(Plucked from Wikipedia)   The following is a partial list of rogue security software, most of which can be grouped into families. These are functionally-identical versions of the same program repackaged as successive new products by the same vendor.[15][20]

 

All these software is called crapware. They are called spyware. If a victim ever gets attracted to any of these, they will see their computer slow down. Example: Tom (imaginary person), who does NOT have an anti-virus installed on his computer, when he switch on his computer, suddenly a window comes out and says that a very good anti-virus (fake) like ''Zinaps AntiSpyware'' tells him to download this link. When he downloads it and runs the program, he will realise that the computer is slowing down and another window comes out and says this, '' If you buy this software, you computer will be normal and error-free!'' . And, Tom buys it. 2-6 days later, he checks on the Automated Teller Machine or ATM for short, he finds that he lost more than a $1000 dollars or lesser. This is what will happen if you download these crapware. (If you buy it. This is a fictional story. There are real cases on people buying crapware.)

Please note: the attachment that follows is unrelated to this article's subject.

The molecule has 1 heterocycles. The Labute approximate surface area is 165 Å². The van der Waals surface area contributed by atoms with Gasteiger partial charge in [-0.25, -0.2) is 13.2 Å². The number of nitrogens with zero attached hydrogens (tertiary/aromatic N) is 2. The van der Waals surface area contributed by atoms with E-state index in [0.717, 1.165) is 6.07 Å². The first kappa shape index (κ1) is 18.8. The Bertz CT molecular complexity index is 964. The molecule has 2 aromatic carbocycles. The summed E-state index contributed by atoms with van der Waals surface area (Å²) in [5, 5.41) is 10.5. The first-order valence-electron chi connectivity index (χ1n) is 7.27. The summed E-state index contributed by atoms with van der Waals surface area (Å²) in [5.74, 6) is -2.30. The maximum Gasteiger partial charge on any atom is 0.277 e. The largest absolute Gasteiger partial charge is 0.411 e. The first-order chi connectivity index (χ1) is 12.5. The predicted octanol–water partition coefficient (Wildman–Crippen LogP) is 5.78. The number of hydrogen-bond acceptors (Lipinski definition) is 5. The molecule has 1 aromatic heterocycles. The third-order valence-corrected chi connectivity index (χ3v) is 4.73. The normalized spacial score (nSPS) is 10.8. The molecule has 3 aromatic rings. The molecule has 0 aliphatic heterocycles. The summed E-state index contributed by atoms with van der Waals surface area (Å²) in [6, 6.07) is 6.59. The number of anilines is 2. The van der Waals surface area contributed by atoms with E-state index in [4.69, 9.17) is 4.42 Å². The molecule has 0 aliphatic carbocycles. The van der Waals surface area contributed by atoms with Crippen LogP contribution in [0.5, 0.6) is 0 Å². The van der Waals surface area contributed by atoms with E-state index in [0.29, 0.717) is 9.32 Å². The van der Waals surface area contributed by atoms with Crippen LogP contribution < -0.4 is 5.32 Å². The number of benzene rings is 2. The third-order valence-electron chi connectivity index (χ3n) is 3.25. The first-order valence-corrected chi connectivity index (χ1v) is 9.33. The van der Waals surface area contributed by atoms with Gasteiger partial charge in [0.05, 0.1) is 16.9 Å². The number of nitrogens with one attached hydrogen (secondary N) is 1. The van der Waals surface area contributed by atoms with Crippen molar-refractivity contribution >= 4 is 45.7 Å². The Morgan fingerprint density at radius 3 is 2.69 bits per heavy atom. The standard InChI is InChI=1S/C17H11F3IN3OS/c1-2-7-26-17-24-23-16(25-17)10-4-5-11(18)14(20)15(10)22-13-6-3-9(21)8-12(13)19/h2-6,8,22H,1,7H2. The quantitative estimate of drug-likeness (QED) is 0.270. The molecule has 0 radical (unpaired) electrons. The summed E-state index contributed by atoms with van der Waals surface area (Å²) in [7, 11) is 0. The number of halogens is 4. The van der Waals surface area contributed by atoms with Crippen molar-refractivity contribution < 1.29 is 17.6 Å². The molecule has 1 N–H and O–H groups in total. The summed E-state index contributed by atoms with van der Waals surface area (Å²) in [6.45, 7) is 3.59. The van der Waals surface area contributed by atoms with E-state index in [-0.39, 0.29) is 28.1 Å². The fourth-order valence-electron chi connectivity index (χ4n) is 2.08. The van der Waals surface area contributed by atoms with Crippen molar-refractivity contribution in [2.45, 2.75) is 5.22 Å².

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Virus.Win32.Sality.ag

Tue, 04/13/2010 - 3:23AM by Omega1 0 Comments -

Technical Details

This malicious program infects files on the victim computer. It is designed to download and launch other malicious programs on the victim computer without the user’s knowledge or consent. It is a Windows PE EXE file. It is written in C++.

Installation

When launching, the malicious program extracts a file from its body and saves it to the Windows system catalog under a random name: